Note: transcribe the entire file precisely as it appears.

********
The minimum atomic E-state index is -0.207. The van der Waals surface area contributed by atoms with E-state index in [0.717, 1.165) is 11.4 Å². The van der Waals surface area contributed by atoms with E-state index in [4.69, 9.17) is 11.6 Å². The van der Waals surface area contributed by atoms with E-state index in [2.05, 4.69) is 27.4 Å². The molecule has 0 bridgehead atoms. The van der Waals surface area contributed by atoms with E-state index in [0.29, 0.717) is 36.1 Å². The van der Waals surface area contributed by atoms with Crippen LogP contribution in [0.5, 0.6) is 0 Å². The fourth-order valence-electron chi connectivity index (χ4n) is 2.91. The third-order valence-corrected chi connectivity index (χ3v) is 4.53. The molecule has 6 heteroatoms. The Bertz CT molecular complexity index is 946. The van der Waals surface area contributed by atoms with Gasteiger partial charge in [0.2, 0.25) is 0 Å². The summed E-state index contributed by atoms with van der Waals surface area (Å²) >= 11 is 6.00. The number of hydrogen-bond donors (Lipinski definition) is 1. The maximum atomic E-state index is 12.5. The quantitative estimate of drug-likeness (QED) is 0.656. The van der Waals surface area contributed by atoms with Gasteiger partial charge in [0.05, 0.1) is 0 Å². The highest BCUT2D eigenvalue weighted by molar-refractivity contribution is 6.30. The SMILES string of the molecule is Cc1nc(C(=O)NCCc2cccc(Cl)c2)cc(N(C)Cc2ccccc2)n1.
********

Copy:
The minimum atomic E-state index is -0.207. The van der Waals surface area contributed by atoms with E-state index in [0.717, 1.165) is 11.4 Å². The van der Waals surface area contributed by atoms with E-state index in [4.69, 9.17) is 11.6 Å². The van der Waals surface area contributed by atoms with E-state index in [2.05, 4.69) is 27.4 Å². The molecule has 0 bridgehead atoms. The van der Waals surface area contributed by atoms with E-state index in [0.29, 0.717) is 36.1 Å². The van der Waals surface area contributed by atoms with Crippen LogP contribution in [0.5, 0.6) is 0 Å². The fourth-order valence-electron chi connectivity index (χ4n) is 2.91. The third-order valence-corrected chi connectivity index (χ3v) is 4.53. The molecule has 6 heteroatoms. The Bertz CT molecular complexity index is 946. The van der Waals surface area contributed by atoms with Gasteiger partial charge in [0.2, 0.25) is 0 Å². The summed E-state index contributed by atoms with van der Waals surface area (Å²) >= 11 is 6.00. The number of hydrogen-bond donors (Lipinski definition) is 1. The maximum atomic E-state index is 12.5. The quantitative estimate of drug-likeness (QED) is 0.656. The van der Waals surface area contributed by atoms with Gasteiger partial charge in [0.05, 0.1) is 0 Å². The highest BCUT2D eigenvalue weighted by molar-refractivity contribution is 6.30. The SMILES string of the molecule is Cc1nc(C(=O)NCCc2cccc(Cl)c2)cc(N(C)Cc2ccccc2)n1.